Vivek Oberoi, Mallika Sherawat, Ashutosh Rana and Neha Dhupia
September 28, 2012 09:40:41 AM IST By Satyajit, Glamsham Editorial
Rom-Com fever never ends in B-town...as now fun makes its fervent spot in Delhi with KISMET LOVE PAISA DILLI! After delivering out a surprise success in EK CHAALIS KI LOCAL TRAIN (2007), director Sanjay Khanduri makes his second valiant directorial attempt in this thriller-cum-comedy. It also marks the return of seductress Mallika Sherawat in the lead role with Vivek Oberoi playing her love interest in the film. Upcoming Amjad-Nadeem along with guest composer Santokh Singh holds the musical fort of this album while Shabbir Ahmed's poetic strength is at the helm of affairs in the lyrics department. As per its quizzically sounding title, one predicts the music to be whacky as well as amusing, so can they together click together as a successful team! Let's find out...
Gunshots, gunshots...and more gunshots! Whether it's funk-i-licious "Dhan Te Naan" (KAMINEY) or recently heard "Dhadang Dhadang" (ROWDY RATHORE), ballistic "filmi-sounds" have found its fancy in the titles of songs and the recent entrant in this league is "Dhishkiyaon". If one recollects Bollywood's 70's action-packed era, then the sound of "Dhishkiyaon" (gunshots sounds) was one prime factor that proved to be biggest catalyzing factor that raised the "adventure-element" to phenomenal proportions. The first track "Dhiskiyaon" mixes the hilarious tinge of frolicsome romance in the buzz of adventurous action-packed drama and the outcome is pretty amusing. This Amjad-Nadeem composition triggers off with disco-thump of 'Zor Ka Jhatka' (ACTION REPLAYY) in the prelude, progresses with a brass-band of festive mood, and chills out with massy musical masti that works. Sonu Nigam's supremely empowering vocals is the prize factor that makes it a winner all the way. Ritu Pathak's playful voice has the tenderness of juvenile romanticism that connects well with bizarre feel of the track. Shabbir Ahmed's immensely impish wordings are another promising feature that adds to the show, overall a captivating massy number that should work on big screens. Amusing!!!
Haryanvi Hip-Hop... here it comes! After getting bountiful dosages of Punjabi hip-hop in many hit B-town albums, its time to experiment with a peculiar Haryanvi dialect with tadka of hip-hop in highly promoted 'Appy Budday (desi)'. It comes more like a satirical spoof on Delhi-based Haryanvi cop who is celebrating out a "Birthday" party in his vehicle. The song has a typical Haryanvi "Lok-Sangeet" instrumental feel and accent (read "Appy Budday" as "Happy Birthday") with a strong comical situational feel. Guest composer Santokh Singh sings and scripts out this funny number and is conceived as a gaudy item-song, a musical piece that can be used aggressively for the promotions of this flick. 'Appy Budday (Videshi)', the second version of this track, has upbeat hip-hop arrangements with a typical peppy club-remix dancing feel. This version sounds more commercially viable as now the tempo is energized and feel is more bombastic. Like immensely popular 'Chak De Phatte' (KHOSLA KA GHOSLA) and 'Oye Lucky Lucky Oye' (OYE LUCKY LUCKY OYE), this one too promises to draw a potential crowd in theaters, especially in Delhi-Haryana circuits.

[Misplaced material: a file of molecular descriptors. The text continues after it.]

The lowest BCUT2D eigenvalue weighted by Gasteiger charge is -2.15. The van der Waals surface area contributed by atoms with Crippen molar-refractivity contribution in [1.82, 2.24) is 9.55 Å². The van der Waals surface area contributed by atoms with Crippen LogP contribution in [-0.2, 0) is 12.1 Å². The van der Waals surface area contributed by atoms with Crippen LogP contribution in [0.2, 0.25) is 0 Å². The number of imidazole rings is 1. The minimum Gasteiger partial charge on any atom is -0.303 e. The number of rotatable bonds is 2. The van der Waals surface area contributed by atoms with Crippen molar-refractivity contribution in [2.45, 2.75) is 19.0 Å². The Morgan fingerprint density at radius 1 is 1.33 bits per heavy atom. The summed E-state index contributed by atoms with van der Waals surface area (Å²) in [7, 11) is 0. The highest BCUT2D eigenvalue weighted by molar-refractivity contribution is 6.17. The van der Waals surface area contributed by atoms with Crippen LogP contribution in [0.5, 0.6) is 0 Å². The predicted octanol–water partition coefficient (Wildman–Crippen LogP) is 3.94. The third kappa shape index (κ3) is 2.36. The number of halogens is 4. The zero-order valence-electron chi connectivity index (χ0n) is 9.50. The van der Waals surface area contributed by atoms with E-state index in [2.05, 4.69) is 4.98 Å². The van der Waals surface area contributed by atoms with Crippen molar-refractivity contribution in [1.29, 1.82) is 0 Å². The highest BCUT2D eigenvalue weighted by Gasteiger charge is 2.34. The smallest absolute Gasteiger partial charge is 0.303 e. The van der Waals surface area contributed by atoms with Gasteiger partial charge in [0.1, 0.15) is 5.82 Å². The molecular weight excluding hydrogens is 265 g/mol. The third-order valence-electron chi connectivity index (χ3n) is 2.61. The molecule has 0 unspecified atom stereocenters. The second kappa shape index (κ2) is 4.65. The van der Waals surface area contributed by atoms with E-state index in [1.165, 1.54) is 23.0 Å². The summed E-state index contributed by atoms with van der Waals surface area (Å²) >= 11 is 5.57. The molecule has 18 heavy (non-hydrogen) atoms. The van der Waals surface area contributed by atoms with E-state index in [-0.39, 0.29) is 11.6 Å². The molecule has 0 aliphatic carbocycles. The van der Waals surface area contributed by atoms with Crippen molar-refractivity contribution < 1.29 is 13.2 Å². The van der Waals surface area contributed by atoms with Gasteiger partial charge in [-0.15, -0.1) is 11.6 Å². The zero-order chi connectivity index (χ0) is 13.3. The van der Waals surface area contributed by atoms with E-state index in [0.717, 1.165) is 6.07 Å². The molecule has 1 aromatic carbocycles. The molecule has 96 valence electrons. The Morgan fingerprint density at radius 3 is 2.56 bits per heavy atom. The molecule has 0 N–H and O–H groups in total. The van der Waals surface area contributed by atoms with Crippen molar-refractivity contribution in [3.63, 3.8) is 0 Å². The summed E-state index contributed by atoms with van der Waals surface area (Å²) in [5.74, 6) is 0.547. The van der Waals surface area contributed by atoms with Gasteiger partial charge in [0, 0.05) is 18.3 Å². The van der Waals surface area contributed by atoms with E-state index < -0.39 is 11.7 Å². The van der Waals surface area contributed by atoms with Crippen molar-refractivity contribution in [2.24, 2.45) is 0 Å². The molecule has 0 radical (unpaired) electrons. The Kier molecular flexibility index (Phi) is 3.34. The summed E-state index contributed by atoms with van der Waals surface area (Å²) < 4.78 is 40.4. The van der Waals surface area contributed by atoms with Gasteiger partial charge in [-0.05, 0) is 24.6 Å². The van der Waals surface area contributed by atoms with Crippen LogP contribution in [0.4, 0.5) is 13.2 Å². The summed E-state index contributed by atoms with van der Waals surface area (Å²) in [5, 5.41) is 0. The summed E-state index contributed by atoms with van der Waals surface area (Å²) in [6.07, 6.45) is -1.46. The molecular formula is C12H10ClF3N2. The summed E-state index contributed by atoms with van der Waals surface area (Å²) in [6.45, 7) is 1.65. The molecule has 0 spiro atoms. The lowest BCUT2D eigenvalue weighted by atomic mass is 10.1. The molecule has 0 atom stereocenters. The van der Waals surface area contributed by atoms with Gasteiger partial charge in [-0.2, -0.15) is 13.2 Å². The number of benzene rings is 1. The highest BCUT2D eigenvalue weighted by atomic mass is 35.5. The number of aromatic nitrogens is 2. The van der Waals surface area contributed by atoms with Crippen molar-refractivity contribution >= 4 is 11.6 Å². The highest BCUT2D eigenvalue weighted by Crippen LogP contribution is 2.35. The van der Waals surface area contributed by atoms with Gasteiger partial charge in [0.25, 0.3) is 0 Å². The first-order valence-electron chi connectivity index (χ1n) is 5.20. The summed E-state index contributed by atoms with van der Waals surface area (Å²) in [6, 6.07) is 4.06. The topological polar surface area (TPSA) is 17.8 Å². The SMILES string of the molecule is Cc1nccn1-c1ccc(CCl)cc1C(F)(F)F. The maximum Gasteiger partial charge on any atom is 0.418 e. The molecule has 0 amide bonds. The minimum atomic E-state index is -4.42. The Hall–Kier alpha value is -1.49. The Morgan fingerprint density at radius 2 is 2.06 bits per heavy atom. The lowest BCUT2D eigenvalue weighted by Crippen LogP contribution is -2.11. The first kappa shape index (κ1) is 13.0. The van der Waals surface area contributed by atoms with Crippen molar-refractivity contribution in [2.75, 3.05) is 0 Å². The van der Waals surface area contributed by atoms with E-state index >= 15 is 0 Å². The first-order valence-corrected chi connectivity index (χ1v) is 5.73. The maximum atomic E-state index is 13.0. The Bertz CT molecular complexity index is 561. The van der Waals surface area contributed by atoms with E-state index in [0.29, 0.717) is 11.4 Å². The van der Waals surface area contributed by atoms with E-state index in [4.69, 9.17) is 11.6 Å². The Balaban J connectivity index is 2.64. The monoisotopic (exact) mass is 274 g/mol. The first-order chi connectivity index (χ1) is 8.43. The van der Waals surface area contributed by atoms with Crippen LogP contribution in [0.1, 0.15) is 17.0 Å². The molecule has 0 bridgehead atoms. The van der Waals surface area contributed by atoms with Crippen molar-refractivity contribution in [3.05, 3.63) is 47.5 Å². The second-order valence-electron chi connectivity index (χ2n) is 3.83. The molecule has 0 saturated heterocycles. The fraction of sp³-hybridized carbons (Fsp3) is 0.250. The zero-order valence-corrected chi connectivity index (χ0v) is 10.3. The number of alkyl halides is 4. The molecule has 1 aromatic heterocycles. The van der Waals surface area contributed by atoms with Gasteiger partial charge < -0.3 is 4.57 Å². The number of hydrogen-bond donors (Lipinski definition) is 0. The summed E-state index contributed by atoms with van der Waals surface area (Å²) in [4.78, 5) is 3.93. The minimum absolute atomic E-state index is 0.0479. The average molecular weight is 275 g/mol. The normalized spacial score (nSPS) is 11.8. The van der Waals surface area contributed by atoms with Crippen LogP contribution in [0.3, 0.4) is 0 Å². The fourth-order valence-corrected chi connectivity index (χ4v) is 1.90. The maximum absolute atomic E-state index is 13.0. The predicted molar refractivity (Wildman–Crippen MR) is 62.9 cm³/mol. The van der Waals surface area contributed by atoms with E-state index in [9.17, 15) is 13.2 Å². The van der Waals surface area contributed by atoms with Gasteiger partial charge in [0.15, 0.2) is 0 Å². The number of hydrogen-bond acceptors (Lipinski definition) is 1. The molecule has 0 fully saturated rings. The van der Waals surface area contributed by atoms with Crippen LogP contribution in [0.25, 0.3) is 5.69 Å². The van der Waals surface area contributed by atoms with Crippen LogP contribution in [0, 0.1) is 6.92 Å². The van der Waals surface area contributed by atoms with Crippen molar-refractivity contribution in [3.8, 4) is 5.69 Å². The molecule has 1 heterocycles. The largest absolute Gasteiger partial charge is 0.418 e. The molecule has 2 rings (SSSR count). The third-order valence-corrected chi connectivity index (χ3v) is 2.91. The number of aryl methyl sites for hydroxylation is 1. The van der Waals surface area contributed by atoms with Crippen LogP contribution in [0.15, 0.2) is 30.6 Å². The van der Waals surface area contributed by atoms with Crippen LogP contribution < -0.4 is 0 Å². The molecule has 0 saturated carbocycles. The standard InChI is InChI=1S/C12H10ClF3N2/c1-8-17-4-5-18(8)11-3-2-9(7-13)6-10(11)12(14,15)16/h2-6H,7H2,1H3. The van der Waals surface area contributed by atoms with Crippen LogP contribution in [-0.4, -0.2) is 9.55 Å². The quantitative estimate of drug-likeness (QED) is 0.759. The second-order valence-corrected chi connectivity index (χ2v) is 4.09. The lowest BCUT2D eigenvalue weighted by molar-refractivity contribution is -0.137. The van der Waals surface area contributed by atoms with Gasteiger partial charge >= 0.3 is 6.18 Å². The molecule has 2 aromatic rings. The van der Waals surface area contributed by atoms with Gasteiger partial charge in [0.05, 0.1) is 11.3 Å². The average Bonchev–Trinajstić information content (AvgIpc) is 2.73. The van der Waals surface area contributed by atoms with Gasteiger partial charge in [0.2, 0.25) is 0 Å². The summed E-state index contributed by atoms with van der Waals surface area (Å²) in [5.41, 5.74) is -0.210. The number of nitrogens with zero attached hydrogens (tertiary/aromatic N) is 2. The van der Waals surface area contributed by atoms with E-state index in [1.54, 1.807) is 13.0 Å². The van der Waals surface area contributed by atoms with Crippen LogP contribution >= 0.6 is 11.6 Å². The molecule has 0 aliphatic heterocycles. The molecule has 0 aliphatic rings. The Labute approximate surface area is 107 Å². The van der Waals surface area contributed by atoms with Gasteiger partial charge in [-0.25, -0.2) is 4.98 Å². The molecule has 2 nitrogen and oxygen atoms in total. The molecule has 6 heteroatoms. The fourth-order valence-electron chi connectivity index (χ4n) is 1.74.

'Juggad', a loud gaudy track brings out the festivities of an extravagant Punjabi Delhi wedding in most traditional "filmi" way. Amjad-Nadeem's extremely pompous composition is too energetic in customary festive arrangements with a blend of whacky sounds and cheeky lyrics, making it all-together a DJ's fancied racy marriage celebration song. Sukhwinder Singh's throaty vocalizations are the backbone of the track that connects sporadically with the ballistic instrumentals of the track in most consequential way. Mamta Sharma's yelling tones fails to deliver the desired rustic oomph but still adds a chirpy femininity to the colorful feel of the track. This track falls in the territories of Salim-Suleiman ('Ainvayi Ainvayi' (BAND BAAJA BAARAAT) but the feel is modestly Bollywood; overall a enjoyable soundtrack that should be more of a visual spectacle on big screen and should find itself in the collections of Delhi-based DJ's.
The panoramic view of Delhi, one of most loved cosmopolitan city of our country, has now found its major and meaty relevance in present day B-town tracks. From the horrifying story-telling mode in 'Dilli' (NO ONE KILLED JESSICA) to the feel-good 'Yeh Dilli hai Meri Jaan' (DELHI-6), Delhi is now becoming a substantial town and the latest to join this list is funky sounding 'Don't Fuff My Mind'. This one comes in a title track mode, a number that gist out all the happening, hiccups and melodramas of this lively frolicsome action-packed entertainer. Mika Singh is at his roguish best in gesturing out all the flashy occurrence, aspirations of being "rags-to-riches", nexus of crime with politicos and bureaucrats etc and later is joined with one-liners by Vivek Oberoi. It comes like a peppy monologue of the lead protagonist who narrates his experiences in Delhi city and narrates it in most bizarre verbose way. 'Don't Fuff My Mind (remix)' is a urbane-friendly hip-hop cum pop number. A well-packed promotion number that should find its place in either ending or beginning titles of the flick; overall a reasonably audible title track that neither creates a stir nor disappoints.
To some up KISMET PAISA LOVE DILLI is a mediocre sounding massy album and works more like a pack of situational sounding amusing "item-songs". Upcoming Amjad-Nadeem and Santokh Singh delivers a decent toil (if not outstanding) this time with tracks like 'Dhiskiyaon' and 'Appy Budday' promising to allure listeners with its feverishly loud mass-friendly appeal. Catered to attract North Indian listeners primarily, it can be a feast for DJ's friendly parties, but still can't be termed as chartbusting or an album that can survive a longer shelf life.